"A leading scholar of innovation, Juma looks at the past 600 years of economic history to explain how and why incumbents, and society more broadly, resist technological disruption The book enriches an often one-sided debate in which innovation is seen as the ultimate source of prosperity: something to promote and accept no matter what." -- Foreign Affairs

"Not many academic books could credibly be called good nightstand reading. Harvard professor Calestous Juma's Innovation and Its Enemies can, in part because of its use of entertaining stories and anecdotes to illustrate ideas concerning innovation. These stories will prompt many readers to reflect on what they think they know about how innovation occurs and how the resulting advances are accepted." -- Regulation Magazine

"Fittingly titled Innovation and Its Enemies, the book charts a fascinating new history of emerging technologies and the social opposition they ignite." -- Issues in Science and Technology

"Timely and insightful." -- Joel Mokyr, EH.Net
"It takes one of the leading lights on innovation - Calestous Juma - to truly understand the forces that oppose it. Just as technologic change is reaching peak velocity, this extraordinary work provides a systematic, scholarly, and surgical dissection of what can hold us back." -- Eric Topol, author of The Patient Will See You Now

"An insightful book that addresses one of the paradoxes of our time, namely why generations that have benefited so much from innovation are so resistant to it. Drawing on a fascinating diversity of historical examples - coffee, electricity, refrigeration, farm mechanization, genetic modification - Professor Juma discusses how innovation occurs, the role of experts and why skepticism and confusion are often inevitable. A must-read for everyone involved in technology development and policy." -- Louise O. Fresco, President of Wageningen University and Research Centre, The Netherlands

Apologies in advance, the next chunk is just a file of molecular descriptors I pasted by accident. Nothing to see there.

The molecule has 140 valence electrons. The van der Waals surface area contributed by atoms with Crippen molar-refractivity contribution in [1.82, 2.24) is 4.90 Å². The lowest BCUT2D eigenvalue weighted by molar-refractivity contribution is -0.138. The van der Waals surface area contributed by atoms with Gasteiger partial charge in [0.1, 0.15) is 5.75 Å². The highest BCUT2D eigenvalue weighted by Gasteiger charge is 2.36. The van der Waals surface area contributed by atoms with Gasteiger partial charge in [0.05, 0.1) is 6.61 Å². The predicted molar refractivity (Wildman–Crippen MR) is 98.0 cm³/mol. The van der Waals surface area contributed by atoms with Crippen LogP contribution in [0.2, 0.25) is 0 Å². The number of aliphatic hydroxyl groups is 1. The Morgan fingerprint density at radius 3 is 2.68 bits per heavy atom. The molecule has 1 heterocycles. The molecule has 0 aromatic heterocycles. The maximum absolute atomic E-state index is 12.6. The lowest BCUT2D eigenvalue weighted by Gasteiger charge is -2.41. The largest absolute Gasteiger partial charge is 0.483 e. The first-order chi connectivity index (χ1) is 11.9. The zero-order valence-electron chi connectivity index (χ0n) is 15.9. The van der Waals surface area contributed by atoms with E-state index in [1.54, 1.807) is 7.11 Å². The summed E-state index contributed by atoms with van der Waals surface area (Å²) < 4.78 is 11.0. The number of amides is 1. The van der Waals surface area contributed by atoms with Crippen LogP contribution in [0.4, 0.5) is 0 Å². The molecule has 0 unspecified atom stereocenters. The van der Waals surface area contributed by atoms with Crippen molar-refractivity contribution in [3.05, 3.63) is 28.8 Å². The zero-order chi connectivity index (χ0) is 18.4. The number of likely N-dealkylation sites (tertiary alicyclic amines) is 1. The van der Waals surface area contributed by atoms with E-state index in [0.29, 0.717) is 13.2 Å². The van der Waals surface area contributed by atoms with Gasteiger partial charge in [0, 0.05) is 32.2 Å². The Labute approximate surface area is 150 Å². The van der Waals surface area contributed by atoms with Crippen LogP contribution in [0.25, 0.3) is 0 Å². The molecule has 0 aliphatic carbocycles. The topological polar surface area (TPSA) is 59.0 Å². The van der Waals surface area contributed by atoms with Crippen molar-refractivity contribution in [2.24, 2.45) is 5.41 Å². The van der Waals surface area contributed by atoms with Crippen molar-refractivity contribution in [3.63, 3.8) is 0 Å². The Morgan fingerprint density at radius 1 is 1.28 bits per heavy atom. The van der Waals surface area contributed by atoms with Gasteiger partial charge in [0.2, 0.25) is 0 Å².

"An outstanding treatise on how new technologies are created and why they are so often not initially accepted by society. lInnovation and Its Enemies is filled with wonderful stories that go through innovations ranging from cell phones to coffee to the light bulb. I loved reading it." -- Robert Langer, David H. Koch Institute Professor, Massachusetts Institute of Technology
"Calestous Juma's book provides a very enjoyable insight into the attitudes of society and individuals to innovation over the centuries. Its highly accessible style provides the reader with great historical nuggets arising from the introduction of coffee and printing through to reactions invoked when margarine and transgenic crops were launched. The conclusions are supported by amazing facts and details-I didn't want to put the book down because there were so many instances when I thought I knew the full story only to find new twists and turns." -- Sir Christopher Snowden, President and Vice-Chancellor, University of Southampton
"We all know how difficult it can be to accept truly revolutionary innovations. Professor Juma illustrates the difficulties faced by the innovators with a few case histories and provides some guidelines for avoiding many of the difficulties. One strong lesson is that engaging with the consumers, usually the general public, at an early stage is a very good idea. Another clear lesson is that different stakeholders react very differently to innovation, especially when it seems it might seriously disrupt existing businesses or traditional social structures. A must read for anyone who wishes to engage in such disruption themselves." -- Richard J. Roberts, winner of the Nobel Prize in Physiology or Medicine, and Chief Scientific Officer, New England Biolabs